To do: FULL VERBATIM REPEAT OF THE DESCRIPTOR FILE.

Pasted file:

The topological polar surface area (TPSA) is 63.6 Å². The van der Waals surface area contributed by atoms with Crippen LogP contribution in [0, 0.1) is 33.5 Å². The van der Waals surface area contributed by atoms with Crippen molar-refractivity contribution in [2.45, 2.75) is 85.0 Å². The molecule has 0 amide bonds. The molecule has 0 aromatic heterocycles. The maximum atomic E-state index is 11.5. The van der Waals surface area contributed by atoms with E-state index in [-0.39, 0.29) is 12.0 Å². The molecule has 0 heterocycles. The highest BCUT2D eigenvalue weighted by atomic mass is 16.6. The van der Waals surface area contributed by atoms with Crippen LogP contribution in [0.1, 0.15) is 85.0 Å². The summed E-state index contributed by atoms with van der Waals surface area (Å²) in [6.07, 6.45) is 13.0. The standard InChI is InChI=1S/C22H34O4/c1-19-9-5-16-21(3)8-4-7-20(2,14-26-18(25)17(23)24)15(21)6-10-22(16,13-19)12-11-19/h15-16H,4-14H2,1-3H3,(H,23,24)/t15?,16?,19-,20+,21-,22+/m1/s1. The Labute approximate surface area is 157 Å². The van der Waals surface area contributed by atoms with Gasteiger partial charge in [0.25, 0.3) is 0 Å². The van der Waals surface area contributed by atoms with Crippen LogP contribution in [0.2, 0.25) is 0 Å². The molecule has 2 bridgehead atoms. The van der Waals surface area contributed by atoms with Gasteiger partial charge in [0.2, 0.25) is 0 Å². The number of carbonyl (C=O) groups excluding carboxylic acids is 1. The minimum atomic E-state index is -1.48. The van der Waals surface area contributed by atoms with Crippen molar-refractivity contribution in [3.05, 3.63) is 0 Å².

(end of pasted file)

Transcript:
The topological polar surface area (TPSA) is 63.6 Å². The van der Waals surface area contributed by atoms with Crippen LogP contribution in [0, 0.1) is 33.5 Å². The van der Waals surface area contributed by atoms with Crippen molar-refractivity contribution in [2.45, 2.75) is 85.0 Å². The molecule has 0 amide bonds. The molecule has 0 aromatic heterocycles. The maximum atomic E-state index is 11.5. The van der Waals surface area contributed by atoms with E-state index in [-0.39, 0.29) is 12.0 Å². The molecule has 0 heterocycles. The highest BCUT2D eigenvalue weighted by atomic mass is 16.6. The van der Waals surface area contributed by atoms with Crippen LogP contribution in [0.1, 0.15) is 85.0 Å². The summed E-state index contributed by atoms with van der Waals surface area (Å²) in [6.07, 6.45) is 13.0. The standard InChI is InChI=1S/C22H34O4/c1-19-9-5-16-21(3)8-4-7-20(2,14-26-18(25)17(23)24)15(21)6-10-22(16,13-19)12-11-19/h15-16H,4-14H2,1-3H3,(H,23,24)/t15?,16?,19-,20+,21-,22+/m1/s1. The Labute approximate surface area is 157 Å². The van der Waals surface area contributed by atoms with Gasteiger partial charge in [0.25, 0.3) is 0 Å². The van der Waals surface area contributed by atoms with Crippen LogP contribution in [0.2, 0.25) is 0 Å². The molecule has 2 bridgehead atoms. The van der Waals surface area contributed by atoms with Gasteiger partial charge in [0.2, 0.25) is 0 Å². The number of carbonyl (C=O) groups excluding carboxylic acids is 1. The minimum atomic E-state index is -1.48. The van der Waals surface area contributed by atoms with Crippen molar-refractivity contribution in [3.05, 3.63) is 0 Å².